The New Public Standing

By Davis, Seth | Stanford Law Review, May 2019 | Go to article overview

The New Public Standing


Davis, Seth, Stanford Law Review


Table of Contents  Introduction I.   The Problem of the New Public Standing      A.  The Existing Debate      B.  The New Problem: States' Financial Injuries as the Basis          for Public Actions          1. Financial injuries to a state's proprietary interests             a. The Emoluments Clauses litigation             b. The travel ban cases          2. Financial injuries to a state's sovereign interests             a.  Lost revenue for regulatory programs and government                 services             b.  Increase in the costs of providing government services             c. General harm to a state's economy II. The Story of the New Public Standing     A. The Changing Nature of Legal Mobilization     B. The Confluence of Partisan Federalism and Executive Power     C. Ideological and Intellectual Shifts Within the Article III        Judiciary III. The Prospects of the New Public Standing      A. The Possibility of Special Disfavor      B. The Possibility of Special Solicitude IV. The Normative Dimensions of the New Public Standing     A. Arguments for Special Disfavor        1. Conceptual and doctrinal arguments           a. The form of the loss           b. The form of the underlying rights and remedies           c. The substance of the underlying claims and interests        2. Functional arguments           a. Judicial competence           b. Federalism        3. Private enforcement     B. The Arguments for Special Solicitude        1. Doctrine        2. Political accountability of state officials        3. Holding the federal executive branch accountable V. A Framework for the New Public Standing    A. Constitutional Standing       1. Private standing to sue based upon financial injuries       2. A state's proprietary losses       3. A state's sovereign losses    B. Prudential Standing       1. Third-party standing       2. Parens patriae standing    C. The Link Between the New Public Standing and the       Nationwide Injunction Conclusion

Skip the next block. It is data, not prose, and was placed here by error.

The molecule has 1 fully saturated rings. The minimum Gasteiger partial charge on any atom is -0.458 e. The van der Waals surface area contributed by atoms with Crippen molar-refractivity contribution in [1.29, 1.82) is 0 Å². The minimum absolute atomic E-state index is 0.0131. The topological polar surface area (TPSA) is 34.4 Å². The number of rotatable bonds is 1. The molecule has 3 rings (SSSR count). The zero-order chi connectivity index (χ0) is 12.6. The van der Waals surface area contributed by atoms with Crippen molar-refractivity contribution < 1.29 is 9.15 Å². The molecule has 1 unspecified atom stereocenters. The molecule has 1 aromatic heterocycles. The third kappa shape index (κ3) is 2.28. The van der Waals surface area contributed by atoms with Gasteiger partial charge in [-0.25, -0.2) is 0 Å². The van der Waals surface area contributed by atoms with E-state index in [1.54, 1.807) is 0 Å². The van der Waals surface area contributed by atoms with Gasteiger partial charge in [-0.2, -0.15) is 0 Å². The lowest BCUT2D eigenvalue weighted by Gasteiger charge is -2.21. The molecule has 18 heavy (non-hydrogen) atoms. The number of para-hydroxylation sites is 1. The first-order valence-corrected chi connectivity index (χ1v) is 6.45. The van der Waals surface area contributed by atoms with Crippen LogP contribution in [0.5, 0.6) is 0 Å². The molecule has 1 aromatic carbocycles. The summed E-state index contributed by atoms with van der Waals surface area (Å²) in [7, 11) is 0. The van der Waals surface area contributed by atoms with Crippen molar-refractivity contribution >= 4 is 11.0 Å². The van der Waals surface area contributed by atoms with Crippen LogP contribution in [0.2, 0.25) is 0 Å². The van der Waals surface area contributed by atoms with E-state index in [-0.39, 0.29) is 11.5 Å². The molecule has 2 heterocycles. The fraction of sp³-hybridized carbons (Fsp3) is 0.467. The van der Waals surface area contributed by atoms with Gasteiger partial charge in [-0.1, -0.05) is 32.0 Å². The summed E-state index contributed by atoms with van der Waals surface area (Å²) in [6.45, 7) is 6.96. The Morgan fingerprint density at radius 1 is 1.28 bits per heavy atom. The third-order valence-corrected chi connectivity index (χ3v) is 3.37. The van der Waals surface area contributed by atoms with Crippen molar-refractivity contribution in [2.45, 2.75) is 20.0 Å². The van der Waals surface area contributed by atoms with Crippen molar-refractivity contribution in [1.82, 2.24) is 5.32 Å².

Introduction

In 1968, Louis Jaffe celebrated that the federal courts had begun to grant citizens and taxpayers Article III standing to challenge government action on behalf of the public. (1) Later that year, the U.S. Supreme Court proved Jaffe prophetic, opening the door to taxpayer standing in Flast v. Cohen. (2) Individual litigants thus emerged as representatives of the public interest in federal court. (3) How times have changed. The moment of the individual standing upon her "conscience" (4) in federal court proved fleeting. By the mid-1970s, an increasingly conservative Supreme Court began to cut back on the standing of private litigants to vindicate public interests, or what this Article calls "private standing for the public." (5) And in 2007, the Court in Hein v. Freedom from Religion Foundation, Inc. all but buried Flast by treating it as a narrow exception to a general rule against individual taxpayer standing. (6)

Today's new public litigants are not private citizens or individual taxpayers seeking to stand for the public. In 2007, the Court also decided Massachusetts v. EPA, (7) which, in retrospect, all but announced state governments as the new public interest litigants. In affording the Commonwealth of Massachusetts "special solicitude in [the] standing analysis," it was not clear whether the Court was focused upon the State's financial injury as an owner of real property, its status as a sovereign government, or its capacity to represent its citizens. (8) But it has quickly become clear that states are significant public interest litigants in federal court.

In recent years, states have brought a spate of public interest suits against the federal government based upon financial injuries. (9) State standing to sue the federal government for financial injuries is "the new public standing." Fifteen states (plus the District of Columbia) relied upon financial harms to establish standing to defend provisions of the Affordable Care Act on appeal after President Trump threatened to allow the Act's health care exchanges to "explode. …

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